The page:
Citizens And Service Delivery:assessing The Use Of Social Accountability Approaches In Human Development Sectors

Authors: Unknown
Source: publications.worldbank.org
ISBN-10: 0821389807
ISBN-13: 9780821389805
Keywords: accountability, approac, social, assessing, service, delivery, citizens
Formats: Read Online And/Or Other Formats
Copyrights: Copyrighted
Directions in Development : DID - Human Development
English; Paperback; 148 pages; 6x9
Published December 1, 2011 by World Bank
ISBN: 978-0-8213-8980-5; SKU: 18980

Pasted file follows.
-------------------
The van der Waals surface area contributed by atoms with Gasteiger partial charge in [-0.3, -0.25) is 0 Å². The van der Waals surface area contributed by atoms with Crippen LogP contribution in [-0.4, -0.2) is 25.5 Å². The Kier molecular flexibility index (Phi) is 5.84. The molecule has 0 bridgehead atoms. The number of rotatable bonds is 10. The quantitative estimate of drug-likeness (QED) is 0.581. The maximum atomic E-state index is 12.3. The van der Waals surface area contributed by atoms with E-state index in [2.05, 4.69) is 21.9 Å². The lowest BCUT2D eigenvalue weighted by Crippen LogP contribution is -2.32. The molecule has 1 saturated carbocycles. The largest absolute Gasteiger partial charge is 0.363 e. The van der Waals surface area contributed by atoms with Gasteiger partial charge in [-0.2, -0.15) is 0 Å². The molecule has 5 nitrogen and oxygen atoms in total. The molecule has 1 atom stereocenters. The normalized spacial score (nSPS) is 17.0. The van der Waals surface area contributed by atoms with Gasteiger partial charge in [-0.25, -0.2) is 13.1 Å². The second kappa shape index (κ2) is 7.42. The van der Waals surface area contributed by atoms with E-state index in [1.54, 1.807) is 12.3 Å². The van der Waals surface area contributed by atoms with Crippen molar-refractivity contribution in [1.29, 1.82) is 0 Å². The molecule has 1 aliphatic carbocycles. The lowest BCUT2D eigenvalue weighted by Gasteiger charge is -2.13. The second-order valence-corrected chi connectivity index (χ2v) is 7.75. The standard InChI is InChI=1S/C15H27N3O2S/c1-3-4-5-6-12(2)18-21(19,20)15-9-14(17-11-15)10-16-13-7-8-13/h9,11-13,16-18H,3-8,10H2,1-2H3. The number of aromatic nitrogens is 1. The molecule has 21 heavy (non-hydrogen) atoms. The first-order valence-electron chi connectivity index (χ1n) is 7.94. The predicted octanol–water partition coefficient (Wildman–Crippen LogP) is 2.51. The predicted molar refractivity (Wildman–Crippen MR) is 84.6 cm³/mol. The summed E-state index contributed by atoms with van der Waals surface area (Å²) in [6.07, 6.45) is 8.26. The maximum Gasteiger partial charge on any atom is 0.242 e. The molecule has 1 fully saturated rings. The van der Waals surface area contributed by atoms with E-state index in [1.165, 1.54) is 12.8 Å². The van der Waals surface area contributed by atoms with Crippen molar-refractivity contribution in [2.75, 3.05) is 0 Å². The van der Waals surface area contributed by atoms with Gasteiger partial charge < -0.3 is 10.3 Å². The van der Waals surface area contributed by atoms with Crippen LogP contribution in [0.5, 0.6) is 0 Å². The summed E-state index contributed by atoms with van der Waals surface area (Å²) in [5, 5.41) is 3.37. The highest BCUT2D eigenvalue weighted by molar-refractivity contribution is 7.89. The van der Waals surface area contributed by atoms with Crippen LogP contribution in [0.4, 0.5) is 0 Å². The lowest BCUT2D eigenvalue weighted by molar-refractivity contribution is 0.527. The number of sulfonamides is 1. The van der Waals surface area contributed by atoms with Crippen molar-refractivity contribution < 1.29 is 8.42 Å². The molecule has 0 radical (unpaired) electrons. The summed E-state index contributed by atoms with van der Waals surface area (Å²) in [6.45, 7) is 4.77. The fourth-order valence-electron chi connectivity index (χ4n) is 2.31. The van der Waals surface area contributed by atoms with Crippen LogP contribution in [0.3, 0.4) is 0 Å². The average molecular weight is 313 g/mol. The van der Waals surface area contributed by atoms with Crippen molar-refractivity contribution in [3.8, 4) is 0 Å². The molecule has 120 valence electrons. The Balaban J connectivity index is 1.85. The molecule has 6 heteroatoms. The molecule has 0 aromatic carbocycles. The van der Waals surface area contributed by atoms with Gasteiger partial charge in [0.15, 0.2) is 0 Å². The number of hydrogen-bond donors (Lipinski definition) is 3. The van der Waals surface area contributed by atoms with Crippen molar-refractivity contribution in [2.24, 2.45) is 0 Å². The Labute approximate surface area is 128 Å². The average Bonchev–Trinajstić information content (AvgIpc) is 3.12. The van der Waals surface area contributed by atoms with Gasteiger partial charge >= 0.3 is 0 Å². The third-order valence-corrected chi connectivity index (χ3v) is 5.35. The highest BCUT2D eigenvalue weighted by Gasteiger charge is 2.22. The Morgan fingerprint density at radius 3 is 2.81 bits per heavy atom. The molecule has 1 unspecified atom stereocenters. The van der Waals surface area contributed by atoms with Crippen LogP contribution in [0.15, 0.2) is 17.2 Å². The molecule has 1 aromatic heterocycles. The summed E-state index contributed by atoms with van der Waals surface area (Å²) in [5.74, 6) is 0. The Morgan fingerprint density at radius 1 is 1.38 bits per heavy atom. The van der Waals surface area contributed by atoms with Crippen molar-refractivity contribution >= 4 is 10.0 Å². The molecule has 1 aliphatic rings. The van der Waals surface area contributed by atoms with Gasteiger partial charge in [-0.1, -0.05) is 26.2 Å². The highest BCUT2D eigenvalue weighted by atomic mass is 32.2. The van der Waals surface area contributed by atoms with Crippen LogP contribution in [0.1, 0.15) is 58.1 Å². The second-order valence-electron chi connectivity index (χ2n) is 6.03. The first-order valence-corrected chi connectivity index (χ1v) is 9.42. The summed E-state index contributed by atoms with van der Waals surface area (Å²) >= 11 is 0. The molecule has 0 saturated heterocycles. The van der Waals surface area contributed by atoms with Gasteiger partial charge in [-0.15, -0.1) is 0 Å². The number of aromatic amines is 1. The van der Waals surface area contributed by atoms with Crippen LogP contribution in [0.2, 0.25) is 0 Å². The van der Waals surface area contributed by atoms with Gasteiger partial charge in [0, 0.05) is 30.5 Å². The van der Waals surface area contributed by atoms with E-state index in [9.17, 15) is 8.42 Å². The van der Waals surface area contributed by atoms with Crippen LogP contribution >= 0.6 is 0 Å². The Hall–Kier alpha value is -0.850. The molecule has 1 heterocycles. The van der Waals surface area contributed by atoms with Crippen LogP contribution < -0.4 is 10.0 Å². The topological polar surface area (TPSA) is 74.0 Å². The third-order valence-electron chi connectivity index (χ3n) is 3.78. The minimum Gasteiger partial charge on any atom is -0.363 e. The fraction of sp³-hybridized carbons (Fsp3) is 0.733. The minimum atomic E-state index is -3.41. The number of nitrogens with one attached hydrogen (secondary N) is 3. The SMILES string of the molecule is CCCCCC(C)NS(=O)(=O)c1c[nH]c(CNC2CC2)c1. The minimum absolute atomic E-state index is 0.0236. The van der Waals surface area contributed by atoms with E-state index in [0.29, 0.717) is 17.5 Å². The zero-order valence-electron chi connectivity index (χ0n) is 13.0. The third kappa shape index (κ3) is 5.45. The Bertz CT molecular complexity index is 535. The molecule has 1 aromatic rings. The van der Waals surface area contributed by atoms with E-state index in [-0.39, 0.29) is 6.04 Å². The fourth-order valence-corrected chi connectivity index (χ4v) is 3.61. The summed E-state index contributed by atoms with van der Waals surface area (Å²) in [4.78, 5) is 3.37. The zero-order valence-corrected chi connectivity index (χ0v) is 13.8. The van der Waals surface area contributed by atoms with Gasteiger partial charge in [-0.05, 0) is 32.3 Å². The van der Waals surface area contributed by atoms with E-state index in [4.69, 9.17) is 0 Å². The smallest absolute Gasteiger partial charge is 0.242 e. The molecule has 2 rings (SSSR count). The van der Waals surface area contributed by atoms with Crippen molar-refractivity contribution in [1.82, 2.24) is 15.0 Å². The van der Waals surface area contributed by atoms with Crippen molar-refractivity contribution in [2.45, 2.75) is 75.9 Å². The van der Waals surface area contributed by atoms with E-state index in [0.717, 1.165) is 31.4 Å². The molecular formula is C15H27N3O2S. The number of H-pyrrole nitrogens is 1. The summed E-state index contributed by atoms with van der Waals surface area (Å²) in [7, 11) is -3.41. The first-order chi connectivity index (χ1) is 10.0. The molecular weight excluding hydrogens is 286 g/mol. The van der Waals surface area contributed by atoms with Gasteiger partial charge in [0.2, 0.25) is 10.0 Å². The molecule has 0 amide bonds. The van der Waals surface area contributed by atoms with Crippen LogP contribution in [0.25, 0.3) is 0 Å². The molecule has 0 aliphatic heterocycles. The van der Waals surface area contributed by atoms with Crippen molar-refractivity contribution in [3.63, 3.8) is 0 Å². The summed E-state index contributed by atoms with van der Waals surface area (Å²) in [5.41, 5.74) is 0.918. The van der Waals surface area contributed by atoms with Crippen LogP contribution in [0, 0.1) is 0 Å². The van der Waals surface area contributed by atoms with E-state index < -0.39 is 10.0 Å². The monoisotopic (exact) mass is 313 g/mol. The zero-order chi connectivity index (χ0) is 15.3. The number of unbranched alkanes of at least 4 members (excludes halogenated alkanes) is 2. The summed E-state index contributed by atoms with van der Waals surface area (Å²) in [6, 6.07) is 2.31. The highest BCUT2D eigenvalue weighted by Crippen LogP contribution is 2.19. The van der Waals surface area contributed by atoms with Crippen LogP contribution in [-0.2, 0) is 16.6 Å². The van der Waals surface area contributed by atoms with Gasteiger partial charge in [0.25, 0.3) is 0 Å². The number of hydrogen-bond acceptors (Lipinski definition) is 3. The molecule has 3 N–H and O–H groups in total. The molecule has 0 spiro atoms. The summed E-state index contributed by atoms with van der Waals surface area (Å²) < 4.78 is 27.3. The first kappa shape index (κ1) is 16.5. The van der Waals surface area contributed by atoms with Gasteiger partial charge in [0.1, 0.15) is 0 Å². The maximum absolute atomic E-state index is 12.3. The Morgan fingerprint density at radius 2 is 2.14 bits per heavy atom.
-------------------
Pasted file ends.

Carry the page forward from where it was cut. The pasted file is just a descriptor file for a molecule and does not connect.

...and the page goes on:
In many low and middle income countries, dismal failures in thequality of public service delivery such as absenteeism among teachersand doctors and leakages of public funds have driven the agenda forbetter governance and accountability. This has raised interest in theidea that citizens can contribute to improved quality of servicedelivery by holding policy-makers and providers of servicesaccountable. This proposition is particularly resonant when it comes tothe human development sectors - health, education and social protection- which involve close interactions between providers and citizens/usersof services.Governments, NGOs, and donors alike have been experimenting withvarious "social accountability" tools that aim to informcitizens and communities about their rights, the standards of servicedelivery they should expect, and actual performance; and facilitateaccess to formal redress mechanisms to address service failures.The report reviews how citizens - individually and collectively -can influence service delivery through access to information andopportunities to use it to hold providers - both frontline serviceproviders and program managers - accountable. It focuses on socialaccountability measures that support the use of information to increasetransparency and service delivery and grievance redress mechanisms tohelp citizens use information to improve accountability.The report takes stock of what is known from international evidenceand from within projects supported by the World Bank to identifyknowledge gaps, key questions and areas for further work. Itsynthesizes experience to date; identifies what resources are needed tosupport more effective use of social accountability tools andapproaches; and formulates considerations for their use in humandevelopment.The report concludes that the relationships between citizens,policy-makers, program managers, and service providers are complicated,not always direct or easily altered through a single intervention, suchas an information campaign or scorecard exercise. The evidence base onsocial accountability mechanisms in the HD sectors is underdevelopment. There is a small but growing set of evaluations which testthe impact of information interventions on service delivery and HDoutcomes. There is ample space for future experiments to test how tomake social accountability work at the country level.

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